CS: I don’t know how many movies have been influenced by Mesrine’s stories, because a lot of people must have heard his story and swiped bits for their screenplays, but did you try to avoid watching movies like those to keep those from influencing this one?
Richet: I tried to avoid (them) but for me the reference in reality is not those movies, so I tried always to imagine the character’s situation and I adapt my directing with that.

CS: I was thinking for instance in the scenes with Jeanne (played by Cécile De France), they even call them a “Bonnie and Clyde”… so did you try to avoid visuals from movies like those?
Richet: Yeah, but it’s logical to think about “Bonnie and Clyde” when you’re one man and one woman and they rob banks, so it’s okay. It’s “Bonnie and Clyde” just for that.
Cassel: There’s something really strange that I’ve noticed, because I did quite a few gangster movies in my life already, is that real gangsters are influenced by movies. They want to look like they’re in the movies. They want to be Robert De Niro, they want to be James Cagney, and they act like in the movies, so what is influencing what at the end? I’m not quite sure.

CS: That’s right. So many of the most famous gangsters loved the movies and so they went about putting on costumes to become different characters.
Cassel: Because it’s ego tripping.

CS: Do you think that Mesrine’s arrogance was his undoing eventually? It seemed like he was getting away with so much but there’s a certain point, where he obviously thinks he’s unstoppable.
Cassel: I think you’re totally right. Knowing that no murder has been proven against him… for me, the process was like this: He was doing what he was because he needed to justify his real nature, like he had a cause, but he was a rebel without a cause. He grabs on causes like the war on Algeria, it’s the fact his father got caught by the Germans, then it becomes the high-security prisons, but the truth is that he never really had a true cause. At some point, the left wing press, newspapers like “Liberation” for example, they used him as a counter-power symbol. Suddenly, they were talking about “L’Etat Policie,” a police state, and suddenly he became the symbol of that, but they used him, and I think he was flattered. First of all, he was flattered, and then suddenly he realized how he could use the media and flatter his ego a little more. I think he died because of that really.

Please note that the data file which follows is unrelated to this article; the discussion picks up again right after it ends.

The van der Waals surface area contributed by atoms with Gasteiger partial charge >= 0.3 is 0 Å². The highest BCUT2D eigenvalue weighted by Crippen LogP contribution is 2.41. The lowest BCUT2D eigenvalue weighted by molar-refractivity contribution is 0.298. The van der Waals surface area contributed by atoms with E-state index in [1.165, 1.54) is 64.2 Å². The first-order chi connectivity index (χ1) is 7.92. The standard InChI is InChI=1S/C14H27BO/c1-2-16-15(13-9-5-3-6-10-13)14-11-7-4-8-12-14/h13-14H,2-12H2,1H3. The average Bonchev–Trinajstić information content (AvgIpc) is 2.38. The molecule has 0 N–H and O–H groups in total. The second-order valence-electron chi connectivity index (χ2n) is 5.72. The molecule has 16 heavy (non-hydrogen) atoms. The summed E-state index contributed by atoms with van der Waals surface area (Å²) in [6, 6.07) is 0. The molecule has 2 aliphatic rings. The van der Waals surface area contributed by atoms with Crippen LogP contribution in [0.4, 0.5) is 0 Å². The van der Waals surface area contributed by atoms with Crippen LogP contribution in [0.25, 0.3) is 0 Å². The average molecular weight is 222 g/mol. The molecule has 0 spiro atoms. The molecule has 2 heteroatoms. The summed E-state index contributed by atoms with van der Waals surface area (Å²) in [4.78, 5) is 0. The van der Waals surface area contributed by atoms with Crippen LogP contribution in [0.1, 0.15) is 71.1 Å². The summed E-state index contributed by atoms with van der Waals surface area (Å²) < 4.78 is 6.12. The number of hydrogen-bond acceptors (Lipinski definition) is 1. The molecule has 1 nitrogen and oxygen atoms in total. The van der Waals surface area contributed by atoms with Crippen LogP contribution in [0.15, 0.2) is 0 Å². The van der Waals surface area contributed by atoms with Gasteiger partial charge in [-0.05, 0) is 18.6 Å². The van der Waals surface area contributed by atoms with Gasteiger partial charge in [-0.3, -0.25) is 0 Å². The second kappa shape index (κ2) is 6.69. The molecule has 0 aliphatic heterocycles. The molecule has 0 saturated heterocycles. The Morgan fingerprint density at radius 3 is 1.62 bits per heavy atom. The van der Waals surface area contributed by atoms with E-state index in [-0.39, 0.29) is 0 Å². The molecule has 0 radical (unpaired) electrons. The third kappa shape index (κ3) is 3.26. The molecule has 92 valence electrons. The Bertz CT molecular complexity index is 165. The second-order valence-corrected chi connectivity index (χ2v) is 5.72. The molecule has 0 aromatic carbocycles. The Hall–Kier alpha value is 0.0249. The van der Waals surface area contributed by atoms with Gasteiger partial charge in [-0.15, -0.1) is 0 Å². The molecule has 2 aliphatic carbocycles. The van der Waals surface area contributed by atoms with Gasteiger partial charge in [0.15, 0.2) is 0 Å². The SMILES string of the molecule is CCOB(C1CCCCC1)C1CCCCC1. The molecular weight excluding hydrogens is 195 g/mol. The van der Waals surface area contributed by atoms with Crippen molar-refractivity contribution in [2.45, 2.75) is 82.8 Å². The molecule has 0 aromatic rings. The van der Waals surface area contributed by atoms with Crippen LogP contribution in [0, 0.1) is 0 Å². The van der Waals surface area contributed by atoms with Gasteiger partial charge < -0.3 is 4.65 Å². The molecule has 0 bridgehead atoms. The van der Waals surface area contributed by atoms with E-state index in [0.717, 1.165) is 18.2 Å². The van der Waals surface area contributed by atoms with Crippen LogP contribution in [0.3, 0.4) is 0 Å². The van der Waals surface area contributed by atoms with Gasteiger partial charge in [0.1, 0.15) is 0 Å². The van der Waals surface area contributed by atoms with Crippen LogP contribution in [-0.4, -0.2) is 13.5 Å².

CS: What about this amazing cast? I realized that they don’t really make many gangster movies in France, at least not that often. Did everyone just jump at the chance of making a gangster movie, because they knew these stories and characters?
Richet: I think if the script is good, you can have everybody.
Cassel: Yeah, but there was something around the movie. It’s been going around for so long, and plus, in France at least, you say “Mesrine,” everybody knows. At 6 o’clock in the morning, I go out of my house to work and the guy who is driving the garbage truck goes, “Hello, when is the movie coming out?” It’s like the people know about it. It’s not about the movie industry, it’s not about moviegoers. It’s like people want to know what’s going on with Jacques Mesrine. I think a lot of actors knew that. To be part of a real popular thing is always very gratifying for somebody who works in this business, isn’t it?